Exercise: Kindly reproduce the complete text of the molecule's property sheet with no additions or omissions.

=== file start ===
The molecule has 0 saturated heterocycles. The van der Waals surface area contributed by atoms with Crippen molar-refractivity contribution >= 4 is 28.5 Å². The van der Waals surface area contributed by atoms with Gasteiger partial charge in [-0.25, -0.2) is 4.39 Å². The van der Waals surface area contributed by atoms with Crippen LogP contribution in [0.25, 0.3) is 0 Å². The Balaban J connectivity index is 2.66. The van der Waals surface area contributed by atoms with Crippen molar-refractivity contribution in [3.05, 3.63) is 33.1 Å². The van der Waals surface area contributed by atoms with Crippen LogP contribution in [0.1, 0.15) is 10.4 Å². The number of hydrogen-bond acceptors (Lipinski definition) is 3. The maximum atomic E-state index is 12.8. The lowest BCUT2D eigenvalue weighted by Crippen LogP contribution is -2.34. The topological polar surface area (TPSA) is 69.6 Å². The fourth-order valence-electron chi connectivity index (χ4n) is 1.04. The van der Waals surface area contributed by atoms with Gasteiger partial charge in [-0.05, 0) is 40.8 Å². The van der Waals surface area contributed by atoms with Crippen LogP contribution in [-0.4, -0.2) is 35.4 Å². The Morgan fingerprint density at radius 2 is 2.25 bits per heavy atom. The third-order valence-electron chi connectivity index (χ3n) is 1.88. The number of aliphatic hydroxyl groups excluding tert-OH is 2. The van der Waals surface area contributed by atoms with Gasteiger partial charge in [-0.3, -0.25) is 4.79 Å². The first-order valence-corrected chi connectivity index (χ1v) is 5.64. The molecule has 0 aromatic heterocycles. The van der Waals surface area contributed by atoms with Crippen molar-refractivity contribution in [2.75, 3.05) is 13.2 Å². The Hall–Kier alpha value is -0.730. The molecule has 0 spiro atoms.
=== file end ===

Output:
The molecule has 0 saturated heterocycles. The van der Waals surface area contributed by atoms with Crippen molar-refractivity contribution >= 4 is 28.5 Å². The van der Waals surface area contributed by atoms with Gasteiger partial charge in [-0.25, -0.2) is 4.39 Å². The van der Waals surface area contributed by atoms with Crippen LogP contribution in [0.25, 0.3) is 0 Å². The Balaban J connectivity index is 2.66. The van der Waals surface area contributed by atoms with Crippen molar-refractivity contribution in [3.05, 3.63) is 33.1 Å². The van der Waals surface area contributed by atoms with Crippen LogP contribution in [0.1, 0.15) is 10.4 Å². The number of hydrogen-bond acceptors (Lipinski definition) is 3. The maximum atomic E-state index is 12.8. The lowest BCUT2D eigenvalue weighted by Crippen LogP contribution is -2.34. The topological polar surface area (TPSA) is 69.6 Å². The fourth-order valence-electron chi connectivity index (χ4n) is 1.04. The van der Waals surface area contributed by atoms with Gasteiger partial charge in [-0.05, 0) is 40.8 Å². The van der Waals surface area contributed by atoms with Crippen LogP contribution in [-0.4, -0.2) is 35.4 Å². The Morgan fingerprint density at radius 2 is 2.25 bits per heavy atom. The third-order valence-electron chi connectivity index (χ3n) is 1.88. The number of aliphatic hydroxyl groups excluding tert-OH is 2. The van der Waals surface area contributed by atoms with Gasteiger partial charge in [-0.3, -0.25) is 4.79 Å². The first-order valence-corrected chi connectivity index (χ1v) is 5.64. The molecule has 0 aromatic heterocycles. The van der Waals surface area contributed by atoms with Crippen molar-refractivity contribution in [2.75, 3.05) is 13.2 Å². The Hall–Kier alpha value is -0.730. The molecule has 0 spiro atoms.